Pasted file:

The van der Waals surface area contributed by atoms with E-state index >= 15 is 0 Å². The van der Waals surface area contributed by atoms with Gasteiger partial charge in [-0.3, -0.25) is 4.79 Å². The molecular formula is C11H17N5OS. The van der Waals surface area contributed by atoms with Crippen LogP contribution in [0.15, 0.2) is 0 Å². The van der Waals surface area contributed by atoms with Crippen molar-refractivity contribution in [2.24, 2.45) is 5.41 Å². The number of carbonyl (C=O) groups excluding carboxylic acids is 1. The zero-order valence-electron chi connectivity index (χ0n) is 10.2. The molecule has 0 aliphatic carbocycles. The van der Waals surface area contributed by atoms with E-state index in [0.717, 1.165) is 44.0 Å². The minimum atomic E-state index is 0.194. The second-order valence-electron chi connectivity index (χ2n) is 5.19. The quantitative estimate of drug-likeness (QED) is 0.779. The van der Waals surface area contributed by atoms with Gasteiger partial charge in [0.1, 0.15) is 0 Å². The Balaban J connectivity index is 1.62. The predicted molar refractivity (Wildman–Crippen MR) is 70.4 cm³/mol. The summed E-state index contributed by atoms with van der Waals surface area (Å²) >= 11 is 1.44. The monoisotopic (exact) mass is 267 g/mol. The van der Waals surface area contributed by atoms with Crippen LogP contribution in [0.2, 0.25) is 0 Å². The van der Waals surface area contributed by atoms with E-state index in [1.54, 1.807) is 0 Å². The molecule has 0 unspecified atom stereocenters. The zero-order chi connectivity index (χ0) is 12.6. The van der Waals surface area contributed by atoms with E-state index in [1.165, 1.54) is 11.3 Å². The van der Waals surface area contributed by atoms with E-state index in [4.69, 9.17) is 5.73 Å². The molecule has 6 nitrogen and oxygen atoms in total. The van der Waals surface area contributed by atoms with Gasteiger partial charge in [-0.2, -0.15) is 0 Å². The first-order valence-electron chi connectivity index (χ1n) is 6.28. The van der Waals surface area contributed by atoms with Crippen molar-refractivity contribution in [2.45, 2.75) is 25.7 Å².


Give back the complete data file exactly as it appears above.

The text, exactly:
The van der Waals surface area contributed by atoms with E-state index >= 15 is 0 Å². The van der Waals surface area contributed by atoms with Gasteiger partial charge in [-0.3, -0.25) is 4.79 Å². The molecular formula is C11H17N5OS. The van der Waals surface area contributed by atoms with Crippen LogP contribution in [0.15, 0.2) is 0 Å². The van der Waals surface area contributed by atoms with Crippen molar-refractivity contribution in [2.24, 2.45) is 5.41 Å². The number of carbonyl (C=O) groups excluding carboxylic acids is 1. The zero-order valence-electron chi connectivity index (χ0n) is 10.2. The molecule has 0 aliphatic carbocycles. The van der Waals surface area contributed by atoms with E-state index in [0.717, 1.165) is 44.0 Å². The minimum atomic E-state index is 0.194. The second-order valence-electron chi connectivity index (χ2n) is 5.19. The quantitative estimate of drug-likeness (QED) is 0.779. The van der Waals surface area contributed by atoms with Gasteiger partial charge in [0.1, 0.15) is 0 Å². The Balaban J connectivity index is 1.62. The predicted molar refractivity (Wildman–Crippen MR) is 70.4 cm³/mol. The summed E-state index contributed by atoms with van der Waals surface area (Å²) >= 11 is 1.44. The monoisotopic (exact) mass is 267 g/mol. The van der Waals surface area contributed by atoms with Crippen LogP contribution in [0.2, 0.25) is 0 Å². The van der Waals surface area contributed by atoms with E-state index in [1.54, 1.807) is 0 Å². The molecule has 0 unspecified atom stereocenters. The zero-order chi connectivity index (χ0) is 12.6. The van der Waals surface area contributed by atoms with E-state index in [1.165, 1.54) is 11.3 Å². The van der Waals surface area contributed by atoms with E-state index in [4.69, 9.17) is 5.73 Å². The molecule has 6 nitrogen and oxygen atoms in total. The van der Waals surface area contributed by atoms with Gasteiger partial charge in [-0.2, -0.15) is 0 Å². The first-order valence-electron chi connectivity index (χ1n) is 6.28. The van der Waals surface area contributed by atoms with Crippen molar-refractivity contribution in [2.45, 2.75) is 25.7 Å².